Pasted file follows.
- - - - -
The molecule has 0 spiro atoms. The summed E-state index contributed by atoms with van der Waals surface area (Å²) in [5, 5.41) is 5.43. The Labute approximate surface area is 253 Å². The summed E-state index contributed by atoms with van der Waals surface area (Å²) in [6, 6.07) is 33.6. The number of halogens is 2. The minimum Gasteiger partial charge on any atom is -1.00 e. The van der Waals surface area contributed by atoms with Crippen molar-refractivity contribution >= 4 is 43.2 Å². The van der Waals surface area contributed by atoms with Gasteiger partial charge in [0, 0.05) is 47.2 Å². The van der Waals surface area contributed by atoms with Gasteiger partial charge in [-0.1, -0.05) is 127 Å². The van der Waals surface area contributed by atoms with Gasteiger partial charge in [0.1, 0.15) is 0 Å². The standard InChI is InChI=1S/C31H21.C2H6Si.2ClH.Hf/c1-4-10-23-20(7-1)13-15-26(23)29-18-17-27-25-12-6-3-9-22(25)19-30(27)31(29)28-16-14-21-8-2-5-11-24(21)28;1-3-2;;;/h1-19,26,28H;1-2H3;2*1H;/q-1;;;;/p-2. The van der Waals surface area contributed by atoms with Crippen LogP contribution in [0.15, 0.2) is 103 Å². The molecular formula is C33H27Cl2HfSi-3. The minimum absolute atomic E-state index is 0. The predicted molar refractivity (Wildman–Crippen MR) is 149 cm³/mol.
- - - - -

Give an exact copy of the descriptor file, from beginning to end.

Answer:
The molecule has 0 spiro atoms. The summed E-state index contributed by atoms with van der Waals surface area (Å²) in [5, 5.41) is 5.43. The Labute approximate surface area is 253 Å². The summed E-state index contributed by atoms with van der Waals surface area (Å²) in [6, 6.07) is 33.6. The number of halogens is 2. The minimum Gasteiger partial charge on any atom is -1.00 e. The van der Waals surface area contributed by atoms with Crippen molar-refractivity contribution >= 4 is 43.2 Å². The van der Waals surface area contributed by atoms with Gasteiger partial charge in [0, 0.05) is 47.2 Å². The van der Waals surface area contributed by atoms with Gasteiger partial charge in [-0.1, -0.05) is 127 Å². The van der Waals surface area contributed by atoms with Gasteiger partial charge in [0.1, 0.15) is 0 Å². The standard InChI is InChI=1S/C31H21.C2H6Si.2ClH.Hf/c1-4-10-23-20(7-1)13-15-26(23)29-18-17-27-25-12-6-3-9-22(25)19-30(27)31(29)28-16-14-21-8-2-5-11-24(21)28;1-3-2;;;/h1-19,26,28H;1-2H3;2*1H;/q-1;;;;/p-2. The van der Waals surface area contributed by atoms with Crippen LogP contribution in [0.15, 0.2) is 103 Å². The molecular formula is C33H27Cl2HfSi-3. The minimum absolute atomic E-state index is 0. The predicted molar refractivity (Wildman–Crippen MR) is 149 cm³/mol.